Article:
humane technology is...collaborative
Creative collaborations, rapid prototyping, research play and interdisciplinary discovery are the focus next week as we host the Humane Technology Pop-Up for Wellbeing March 4-9 at the Advanced Computing Center for the Arts and Design. This has been my passion and the focus of my creative facilitation efforts for the past couple of years with some good funding that has seeded more than 30 new projects and multiple engagements with guest artists including Jennifer Monson, Michelle Ellsworth, Ohad Fishof and Noa Zuk, Chris Landreth and others! This year I'm excited to connect with Pamela Z and immerse myself in a couple of humane tech performance projects (a radio ballet on data humanism, participatory intermedia instigations for public dialog) as well as engaging with all the incredible projects my colleagues and our students have invented exploring physical computing for assisted living and companionship, art of relevance, virtual reality and forms of care and more and we are starting to form up shared understandings of what humane technologies are and what they can do.
Humane technologies are creatively open-ended and do no harm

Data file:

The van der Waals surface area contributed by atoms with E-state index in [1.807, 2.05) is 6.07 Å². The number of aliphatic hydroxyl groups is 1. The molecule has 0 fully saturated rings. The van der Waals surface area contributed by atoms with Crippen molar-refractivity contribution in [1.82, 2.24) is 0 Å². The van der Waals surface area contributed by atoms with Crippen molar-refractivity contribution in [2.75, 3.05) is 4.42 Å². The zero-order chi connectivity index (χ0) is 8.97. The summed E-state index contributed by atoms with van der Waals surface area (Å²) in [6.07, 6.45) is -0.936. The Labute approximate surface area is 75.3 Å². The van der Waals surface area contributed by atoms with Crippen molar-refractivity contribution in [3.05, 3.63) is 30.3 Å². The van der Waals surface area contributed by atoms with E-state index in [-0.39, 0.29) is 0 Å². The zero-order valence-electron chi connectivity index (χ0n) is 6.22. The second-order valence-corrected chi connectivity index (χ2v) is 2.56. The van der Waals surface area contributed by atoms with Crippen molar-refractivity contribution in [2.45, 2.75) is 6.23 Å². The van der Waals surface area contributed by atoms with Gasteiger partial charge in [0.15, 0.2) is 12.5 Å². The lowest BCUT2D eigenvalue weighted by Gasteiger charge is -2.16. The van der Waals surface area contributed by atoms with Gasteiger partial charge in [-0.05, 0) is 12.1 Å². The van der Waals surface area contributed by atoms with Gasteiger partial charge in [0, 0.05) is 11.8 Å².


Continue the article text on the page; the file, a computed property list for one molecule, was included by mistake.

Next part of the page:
Humane technologies encourage meaningful social connection
Humane technologies promote compassion, joy, movement and wellbeing
Humane technologies are multisensory and collaborative
This year with the focus on wellbeing, we are also unpacking shared understandings of that term and I'm excited to see what comes out of our Idea Storm/Moving Exchange Monday morning that will pick up on these instigating thoughts from one of our contributors and take action from there:
"This year, the Humane Technologies project considers well-being. Shall we say that a concern for well-being inheres in our notion of what is humane? The idea seems anodyne (if not anesthetic), certainly undemanding. Whose well-being? And by what measures? Maybe we should take another, closer look at well-being. Although based on first-person reports, it is not inherently self-centered. Well-being is multi-dimensional, made up of an array of data-points, sieved through a variety of metrics. Important aspects of well-being are relational: family, friends, work, community involvements. How do we face up to vulnerability, or dependence, which is intrinsic to the human condition: natality and mortality? We start perhaps from the notion that care is attention in action." -Adapted from writing by Rick Livingston for Humane Technologies
The university did a nice overview of our project available here and I'll post more as the week unfolds.